Estimates of Internal Supply
Estimates of the internal supply involve more than merely counting the number of employees. Planners audit the present work force to learn about the capabilities of workers. Considering present employees for future job openings is important if workers are to have lifelong careers with their employer rather than deadend jobs.

Audit and replacement charts are also important additions to the HR department’s information base. With greater knowledge of employees, the department can play recruiting, training and career planning activities more effectively.

1. Human Resource audits: Human resources audits summarize each employee’s skills and abilities. The audits of nonmanagers are called skill inventories; the audits of managers are called management inventories. Inventories of human resources are often computerized to match talent with openings and are updated periodically. Computerized records also facilitate updating, which should be done at least every two years if employees are encouraged to report major changes to the HR department when they occur. Failure to update skills inventories can lead to present employees being overlooked for job openings within the organization. Management inventories should be updated periodically since they are also used for key HR decisions.

2. Replacement charts: Replacement charts are a visual representation of who will replace whom in the event of a job opening. The chart, much like an organization chart, depicts the various jobs in the organization and shows the status of likely candidates. This is called Succession planning.

Estimates of External Supply
When there are no replacements or when the opening is at the entrylevel, they is a need for external supply of human resources.
1. External needs: Growth is primarily responsible for the number of entrylevel job openings, especially is the company promotes from within to fill job vacancies. The lack of promotable replacements creates job openings that need to be filled externally.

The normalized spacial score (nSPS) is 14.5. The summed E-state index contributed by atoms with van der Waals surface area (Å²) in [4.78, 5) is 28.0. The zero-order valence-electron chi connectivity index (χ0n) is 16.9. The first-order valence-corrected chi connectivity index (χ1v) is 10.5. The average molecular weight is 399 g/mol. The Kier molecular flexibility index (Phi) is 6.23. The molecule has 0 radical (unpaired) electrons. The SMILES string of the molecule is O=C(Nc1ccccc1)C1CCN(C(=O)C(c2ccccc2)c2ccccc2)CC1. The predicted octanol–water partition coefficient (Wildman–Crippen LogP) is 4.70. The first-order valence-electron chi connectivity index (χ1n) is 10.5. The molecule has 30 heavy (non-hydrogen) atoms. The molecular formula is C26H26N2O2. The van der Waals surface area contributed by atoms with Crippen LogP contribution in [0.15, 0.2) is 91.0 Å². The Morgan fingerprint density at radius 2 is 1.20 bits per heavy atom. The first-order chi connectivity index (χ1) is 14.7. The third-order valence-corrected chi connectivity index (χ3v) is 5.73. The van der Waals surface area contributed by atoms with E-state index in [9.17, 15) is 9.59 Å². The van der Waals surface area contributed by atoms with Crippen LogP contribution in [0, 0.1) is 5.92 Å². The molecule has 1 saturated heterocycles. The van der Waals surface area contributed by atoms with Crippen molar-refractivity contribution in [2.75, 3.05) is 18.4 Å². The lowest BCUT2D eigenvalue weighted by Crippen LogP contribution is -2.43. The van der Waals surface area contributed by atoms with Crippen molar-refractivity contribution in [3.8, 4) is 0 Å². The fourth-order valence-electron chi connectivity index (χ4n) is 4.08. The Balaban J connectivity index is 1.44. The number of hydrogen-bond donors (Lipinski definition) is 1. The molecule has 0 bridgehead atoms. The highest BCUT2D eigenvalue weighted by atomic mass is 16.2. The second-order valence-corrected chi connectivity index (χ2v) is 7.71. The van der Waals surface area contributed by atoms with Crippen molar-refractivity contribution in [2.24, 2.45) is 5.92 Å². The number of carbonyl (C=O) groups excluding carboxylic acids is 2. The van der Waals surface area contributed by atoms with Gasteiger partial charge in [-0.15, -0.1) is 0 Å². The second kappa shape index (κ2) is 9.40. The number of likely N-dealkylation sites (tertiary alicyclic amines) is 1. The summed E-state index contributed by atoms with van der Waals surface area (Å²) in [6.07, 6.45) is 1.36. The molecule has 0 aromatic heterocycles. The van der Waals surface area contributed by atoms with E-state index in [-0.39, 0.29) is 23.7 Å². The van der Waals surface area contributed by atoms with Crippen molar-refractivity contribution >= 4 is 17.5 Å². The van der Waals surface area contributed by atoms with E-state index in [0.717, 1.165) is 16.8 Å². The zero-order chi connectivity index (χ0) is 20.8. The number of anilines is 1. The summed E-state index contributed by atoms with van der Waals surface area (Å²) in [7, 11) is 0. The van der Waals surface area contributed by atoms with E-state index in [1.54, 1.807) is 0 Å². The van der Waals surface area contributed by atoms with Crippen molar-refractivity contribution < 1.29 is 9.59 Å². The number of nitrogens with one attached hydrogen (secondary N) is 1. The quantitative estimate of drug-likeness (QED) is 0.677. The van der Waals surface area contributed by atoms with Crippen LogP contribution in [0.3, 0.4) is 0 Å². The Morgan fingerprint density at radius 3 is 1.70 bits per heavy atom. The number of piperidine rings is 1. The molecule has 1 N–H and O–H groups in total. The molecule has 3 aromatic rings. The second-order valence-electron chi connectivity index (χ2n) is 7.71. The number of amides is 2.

2. Labour market analysis: Success in finding new employees depends on labour market and on the skills of the employment specialists in the human resources department. For highly skilled jobs, the relevant market may be in the entire country. Whether employment rates are high or low, many needed skills are difficult to find.
3. Community attitudes: They affect the nature of the nature of the labour market. Antibusiness or nongrowth attitudes may cause employers to locate else where.
4. Demographics: Demographic trends are another longterm development that affect the availability of external supply. Fortunately for planners, these trends are known years in advance of their impact.

I am familiar with Larsen & Toubro Limited. It is India's largest engineering and construction conglomerate with additional interests in IT and electrical business. A strong, customer-focussed approach and the constant quest for top-class quality have enabled the Company to attain and sustain leadership position for over six decades.

L&T follows ‘bottom up’ of management judgement and work study techniques for demand forecasting. Forecasting process in L&T begins during November of every year. The department heads prepare their personnel estimates (based on details of production budget supplied to them) and submit the estimates to the respective personnel mangers (L&T has 11 plants in our country). The personnel heads will review the estimates with the departmental heads and will send final reports to the Mumbai office where a centralized HR department is located. Estimates are reviewed by the HR department and final figures are made known to those personnel managers who initiate steps to hire the required number of people in the following year. The forecast is made for a quinquennium, but is broken down to yearly requirements.